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Thread: Eiko t8 led typeB

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    Eiko t8 led typeB

    We are in the process of replacing approximately 7000 lamps throughout our school district. The current lamps range from T8 to T12, all sorts of ballast magnetic, instastart, electronic. I am looking to go with an Eiko,17 Watt, ballast bypass, direct wire,dual ended lamp. Most of the district's lighting is 277 volt, and most of the rooms run off of two switches, with a shared neutral. I'm not really sure if we have a lot of voltage spikes, but I can say during a heavy lightning storm our power will dim briefly, without going out completely. Any ideas or suggestions to be aware of before starting this project? Such as surge protectors on panels, is eiko a good brand, is type B the way to go?

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    I believe the LED internal power supply does an adequate job of protecting itself, but I'm not brand savvy. What is Type B?
    Code references based on 2005 NEC
    Larry B. Fine
    Master Electrician
    Electrical Contractor
    Richmond, VA

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    Type B means you remove the ballast and direct wire it. The lamp has a built in driver.

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    Quote Originally Posted by Mparn View Post
    Type B means you remove the ballast and direct wire it. The lamp has a built in driver.
    In that case, I ALWAYS prefer Type B.
    Code references based on 2005 NEC
    Larry B. Fine
    Master Electrician
    Electrical Contractor
    Richmond, VA

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    We use those all the time for 120V. I believe the LED bulbs can take a wide variety of voltages so surges may not be an issue. We usually leave the ballast in and just disconnect it otherwise you have to put it in hazardous waste
    They say I shot a man named Gray and took his wife to Italy
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    You're going to want to play around with the Kelvin rating of the replacement bulbs, and get an ideal color before committing to buying 7000 of them. 3000 to 3500 k are yellow ish, 4000 or 4100k are brighter and more white. you may find the existing diffusers inadequate, or that 4-lamp fixtures only need two bulbs. There may also be a ton of busted or broken tombstones that need to be replaced. As far as the brand, I don't have any experience with them, but type B, the ballast bypass, are definitely the way to go.

    As far as the dimming , it maybe the lightning is kicking out loads like air conditioning, and when they restart the inrush causes a voltage drop systemwide. you're going to be reducing the load on the system somewhere between 90 and 140 kilowatts by going to LED lights over fluorescent, that should help with brown out issues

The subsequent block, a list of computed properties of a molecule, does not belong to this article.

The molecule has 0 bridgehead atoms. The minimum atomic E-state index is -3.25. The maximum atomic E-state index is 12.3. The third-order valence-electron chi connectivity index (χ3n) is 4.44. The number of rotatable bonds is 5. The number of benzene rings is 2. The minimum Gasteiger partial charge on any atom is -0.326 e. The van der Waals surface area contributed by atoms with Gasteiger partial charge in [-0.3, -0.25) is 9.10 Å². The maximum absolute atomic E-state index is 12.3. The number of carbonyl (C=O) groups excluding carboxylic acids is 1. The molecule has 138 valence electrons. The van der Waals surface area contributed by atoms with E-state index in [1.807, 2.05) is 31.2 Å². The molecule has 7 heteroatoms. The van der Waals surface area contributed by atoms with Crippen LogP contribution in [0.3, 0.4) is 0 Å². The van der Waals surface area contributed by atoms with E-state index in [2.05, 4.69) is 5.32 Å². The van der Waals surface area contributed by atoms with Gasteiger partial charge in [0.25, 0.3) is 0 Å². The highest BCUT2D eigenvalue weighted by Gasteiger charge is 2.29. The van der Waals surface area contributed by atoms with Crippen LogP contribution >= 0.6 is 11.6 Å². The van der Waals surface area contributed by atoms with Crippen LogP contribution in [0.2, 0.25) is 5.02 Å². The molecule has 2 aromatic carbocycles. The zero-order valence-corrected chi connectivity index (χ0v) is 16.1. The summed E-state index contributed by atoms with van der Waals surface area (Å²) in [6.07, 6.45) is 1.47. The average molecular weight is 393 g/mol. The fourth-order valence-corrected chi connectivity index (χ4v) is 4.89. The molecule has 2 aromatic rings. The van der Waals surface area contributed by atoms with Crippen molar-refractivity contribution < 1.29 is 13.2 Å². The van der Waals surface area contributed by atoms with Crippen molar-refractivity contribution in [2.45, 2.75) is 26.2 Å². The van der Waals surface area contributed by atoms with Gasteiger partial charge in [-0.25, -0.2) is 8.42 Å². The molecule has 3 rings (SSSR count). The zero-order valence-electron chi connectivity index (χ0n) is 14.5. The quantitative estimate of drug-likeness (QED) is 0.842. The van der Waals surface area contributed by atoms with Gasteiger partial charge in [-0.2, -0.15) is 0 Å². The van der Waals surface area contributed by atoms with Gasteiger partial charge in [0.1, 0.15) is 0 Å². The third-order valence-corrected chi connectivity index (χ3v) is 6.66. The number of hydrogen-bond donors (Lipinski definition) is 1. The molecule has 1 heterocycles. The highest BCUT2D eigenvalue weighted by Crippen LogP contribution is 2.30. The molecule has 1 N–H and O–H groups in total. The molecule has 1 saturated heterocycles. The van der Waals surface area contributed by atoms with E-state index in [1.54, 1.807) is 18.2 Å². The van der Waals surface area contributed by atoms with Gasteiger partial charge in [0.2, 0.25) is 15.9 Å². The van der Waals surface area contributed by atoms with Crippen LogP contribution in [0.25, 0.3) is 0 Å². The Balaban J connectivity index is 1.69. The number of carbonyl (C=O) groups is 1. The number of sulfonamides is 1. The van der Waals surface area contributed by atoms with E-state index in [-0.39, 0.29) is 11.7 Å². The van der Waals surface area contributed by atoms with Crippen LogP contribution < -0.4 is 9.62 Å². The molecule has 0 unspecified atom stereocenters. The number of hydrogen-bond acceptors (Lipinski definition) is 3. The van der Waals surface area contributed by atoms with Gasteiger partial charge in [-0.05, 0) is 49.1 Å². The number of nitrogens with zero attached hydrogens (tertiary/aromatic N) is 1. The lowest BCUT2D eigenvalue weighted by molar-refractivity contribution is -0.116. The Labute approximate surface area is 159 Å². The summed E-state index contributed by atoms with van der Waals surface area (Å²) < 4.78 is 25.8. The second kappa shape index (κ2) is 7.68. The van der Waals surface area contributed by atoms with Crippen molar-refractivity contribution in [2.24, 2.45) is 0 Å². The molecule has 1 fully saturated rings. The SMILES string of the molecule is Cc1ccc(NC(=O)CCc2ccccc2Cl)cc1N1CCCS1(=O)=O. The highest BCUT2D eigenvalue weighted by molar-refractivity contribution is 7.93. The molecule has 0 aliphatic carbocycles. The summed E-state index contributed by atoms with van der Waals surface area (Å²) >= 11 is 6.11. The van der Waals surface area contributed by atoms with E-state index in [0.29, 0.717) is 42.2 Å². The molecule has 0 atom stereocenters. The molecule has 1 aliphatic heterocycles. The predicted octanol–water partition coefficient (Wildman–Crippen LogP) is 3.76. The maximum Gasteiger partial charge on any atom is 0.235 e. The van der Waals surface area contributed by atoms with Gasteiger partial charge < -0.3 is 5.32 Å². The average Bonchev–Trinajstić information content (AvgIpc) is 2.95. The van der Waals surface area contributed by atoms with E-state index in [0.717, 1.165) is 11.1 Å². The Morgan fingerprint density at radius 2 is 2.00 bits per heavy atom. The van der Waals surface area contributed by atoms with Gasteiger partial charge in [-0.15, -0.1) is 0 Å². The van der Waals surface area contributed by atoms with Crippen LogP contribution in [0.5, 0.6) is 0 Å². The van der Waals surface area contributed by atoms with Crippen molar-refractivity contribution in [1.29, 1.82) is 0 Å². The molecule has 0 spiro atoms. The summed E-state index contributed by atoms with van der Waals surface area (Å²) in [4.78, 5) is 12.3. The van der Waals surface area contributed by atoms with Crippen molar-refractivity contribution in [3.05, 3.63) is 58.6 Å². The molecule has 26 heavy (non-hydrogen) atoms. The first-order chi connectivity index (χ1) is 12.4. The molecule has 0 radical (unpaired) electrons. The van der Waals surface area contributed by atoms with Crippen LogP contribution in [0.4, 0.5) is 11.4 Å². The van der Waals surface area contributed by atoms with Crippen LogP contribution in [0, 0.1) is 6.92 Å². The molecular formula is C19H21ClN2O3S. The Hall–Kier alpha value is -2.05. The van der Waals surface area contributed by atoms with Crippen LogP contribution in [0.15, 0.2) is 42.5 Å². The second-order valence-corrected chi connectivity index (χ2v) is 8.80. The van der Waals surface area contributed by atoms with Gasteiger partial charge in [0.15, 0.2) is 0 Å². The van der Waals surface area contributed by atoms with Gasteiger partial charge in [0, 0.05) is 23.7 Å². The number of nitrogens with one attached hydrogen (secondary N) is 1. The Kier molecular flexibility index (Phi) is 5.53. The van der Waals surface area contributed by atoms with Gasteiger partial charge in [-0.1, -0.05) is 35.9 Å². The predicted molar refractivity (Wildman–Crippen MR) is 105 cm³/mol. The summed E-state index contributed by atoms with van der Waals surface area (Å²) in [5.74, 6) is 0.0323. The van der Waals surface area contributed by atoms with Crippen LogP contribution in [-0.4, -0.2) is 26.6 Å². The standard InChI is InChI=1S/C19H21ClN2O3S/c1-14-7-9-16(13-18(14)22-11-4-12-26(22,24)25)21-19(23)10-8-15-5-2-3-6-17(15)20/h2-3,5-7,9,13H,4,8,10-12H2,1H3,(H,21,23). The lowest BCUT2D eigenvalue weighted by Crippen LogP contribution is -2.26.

Electricians do it until it Hertz!

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    Quote Originally Posted by JFletcher View Post
    You're going to want to play around with the Kelvin rating of the replacement bulbs, and get an ideal color before committing to buying 7000 of them. 3000 to 3500 k are yellow ish, 4000 or 4100k are brighter and more white. you may find the existing diffusers inadequate, or that 4-lamp fixtures only need two bulbs. There may also be a ton of busted or broken tombstones that need to be replaced. As far as the brand, I don't have any experience with them, but type B, the ballast bypass, are definitely the way to go.

    As far as the dimming , it maybe the lightning is kicking out loads like air conditioning, and when they restart the inrush causes a voltage drop systemwide. you're going to be reducing the load on the system somewhere between 90 and 140 kilowatts by going to LED lights over fluorescent, that should help with brown out issues

    Thanks, I did some lux testing on a few classrooms. I decided to go 2-bulb 4k lighting. This is going from a 3-bulb t8 and 4-bulb T-12. We have a wide variety of colors now. I would also guess that 20% of the districts current lamps are not working.

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    Your existing T8's have shunted tombstones that may need to be replaced with non-shunted. Also the tombstones need to be listed for direct connection to a branch circuit.

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    Quote Originally Posted by chris kennedy View Post
    Your existing T8's have shunted tombstones that may need to be replaced with non-shunted. Also the tombstones need to be listed for direct connection to a branch circuit.
    The lights im using are a dual end. Hot goes to one end, neutral to the other. They also require each pin to be wired to. I am using shunted tombstones so each pin is energized.

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    I completed 5 rooms today. I get a random flicker on a lamp when I turn the other switch on in the same room. It doesn't happen all the time and when it does it's not the same lamp. There are 2 series of lights in the room, each on its own switch leg, with a shared neutral. Could this be because of the shared neutral? This didn't happen before. Did the ballast prevent this before?

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